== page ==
As shown in **Figure 5d**, the degree of concentration in the wages of men seems much more encouraging in general, existing provinces such as Ciudad Real and Albacete with high levels of equity; however Madrid is still of concern, which has the highest degree of male inequality in the country, followed by Sevilla, Alicante, Palencia, Teruel and Valladolid.

**Figure 6** shows, as happened at regional level, obviously that the hourly wage distribution is more equal at the provincial level that the distribution of annual salary, since the use of the variable earning per hour involves no consideration of part-time sessions, both male than female.

In regard to global inequality measured in terms of hourly wages, **Figure 6a** shows two areas in the peninsula clearly with more equitable distributions, such as in the north, the provinces of Soria, Burgos, Navarra, Huesca, La Rioja and Gipuzkoa and, in the southeast, Almería, Granada and Albacete. On the other hand, the greatest inequality is observed in Valladolid, followed by Ceuta, and around by Segovia, Madrid, Leon and Lugo.

Also in the case of the study of hourly earnings, all provinces have greater gender inequality (**Figure 6b**) than overall, although we are talking of figures about a tenth on average. Therefore, although the map shows an image similar to that of global inequality, it is worthy to highlight it for its high concentration the province of Valladolid, followed behind by the provinces of Lugo, Zamora, Ceuta, Segovia, Tarragona, Madrid and Teruel.

Global IG | Women IG | Men IG | Gender IG | |
---|---|---|---|---|

p-Valor annual salary | 0.00023*** | 0.00019*** | 0.00122*** | 0.00270*** |

p-Valor per hour salary | 0.01319** | 0.16276 | 0.00789*** | 0.01069** |

Finally, female inequality, shown in **Figure 6c**, shows a clear strip of greater inequality in the center, highlighting Valladolid and Zamora as those provinces with the highest rate of female concentration, followed by Segovia, Ceuta, Melilla and Teruel. Especially equitable for women is the distribution of hourly wages in the North (interior), some provinces in central and southern Spain. Male inequality (**Figure 6d**) has not yet clear spatial/geographic patterns, highlighting Leon, Lugo, Madrid, Ceuta and Tarragona as provinces with less equity and, at the other end, Soria, Guipuzkoa, and Burgos and Huesca as provinces with more equity in the wage distribution.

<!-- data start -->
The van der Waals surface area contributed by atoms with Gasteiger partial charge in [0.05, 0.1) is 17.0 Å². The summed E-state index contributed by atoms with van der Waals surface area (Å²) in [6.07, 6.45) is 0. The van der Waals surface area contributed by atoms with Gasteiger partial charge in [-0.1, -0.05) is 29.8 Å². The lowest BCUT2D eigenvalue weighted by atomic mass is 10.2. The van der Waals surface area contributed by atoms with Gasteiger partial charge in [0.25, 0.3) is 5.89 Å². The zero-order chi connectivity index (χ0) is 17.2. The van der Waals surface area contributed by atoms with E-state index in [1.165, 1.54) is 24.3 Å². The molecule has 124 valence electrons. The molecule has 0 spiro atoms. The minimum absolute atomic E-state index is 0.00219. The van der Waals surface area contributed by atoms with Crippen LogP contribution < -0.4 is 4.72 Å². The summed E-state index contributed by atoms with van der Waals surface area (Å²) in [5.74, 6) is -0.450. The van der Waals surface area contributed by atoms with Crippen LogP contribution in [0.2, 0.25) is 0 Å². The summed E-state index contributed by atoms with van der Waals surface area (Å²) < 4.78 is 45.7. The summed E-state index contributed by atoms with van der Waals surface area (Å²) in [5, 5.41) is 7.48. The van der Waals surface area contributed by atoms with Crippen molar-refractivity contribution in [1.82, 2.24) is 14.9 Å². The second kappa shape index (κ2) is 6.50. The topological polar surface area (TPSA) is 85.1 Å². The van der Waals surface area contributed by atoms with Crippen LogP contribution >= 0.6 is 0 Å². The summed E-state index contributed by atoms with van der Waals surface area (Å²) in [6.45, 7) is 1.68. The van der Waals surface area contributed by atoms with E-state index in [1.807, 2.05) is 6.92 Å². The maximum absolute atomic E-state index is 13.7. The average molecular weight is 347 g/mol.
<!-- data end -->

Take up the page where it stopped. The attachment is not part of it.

Once analyzed the maps of global inequality, gender, male and female in Spain, next a spatial autocorrelation analysis of the phenomenon is performed. First the contrast of lack of spatial correlation to positive existence of spatial correlation is performed, through statistical Moran’s *I* (**Table 4**). This statistic is significantly positive in all cases when the variable annual gross salary calculates the indices. In the case of earnings per hour, only in the event of the women’s concentration index, the statistic is not statistically significant, in which case one could not reject the hypothesis of no spatial correlation.

These results can be checked visually in **Figures 7** and **8**, showing the Moran’s scatterplot of the concentration indices calculated from the variable annual gross profit and earnings per hour, respectively. **Figure 7** shows how neighboring provinces with high concentration values also and vice versa surrounds provinces with high concentration values. However, in the female concentration index computed from the wage by time, as shown in **Figure 8c**, the point cloud shows the absence of spatial correlation, indicated by the low ratio between the concentrations of the provinces and those of their neighbors.

Theoretical models | Parameters for global IG | |
---|---|---|

Model | Sill | Range |

Nugget effect | 0.0000038 | 0 |

Spherical | 0.0002718 | 299.995 km |

Source: own elaboration.

The aforementioned significances are confirmed with the alternative approach of variograms represented in **Figure 9**, given that to the lower the *p*-value, the greater the structure of spatial dependence of the phenomenon and less discontinuity at the origin (see **Table 5**). It can be seen how the experimental variograms of each of the four events are adjusted from a linear combination of a nugget effect and a spherical model. However, adjustment parameters (sill and range) are different.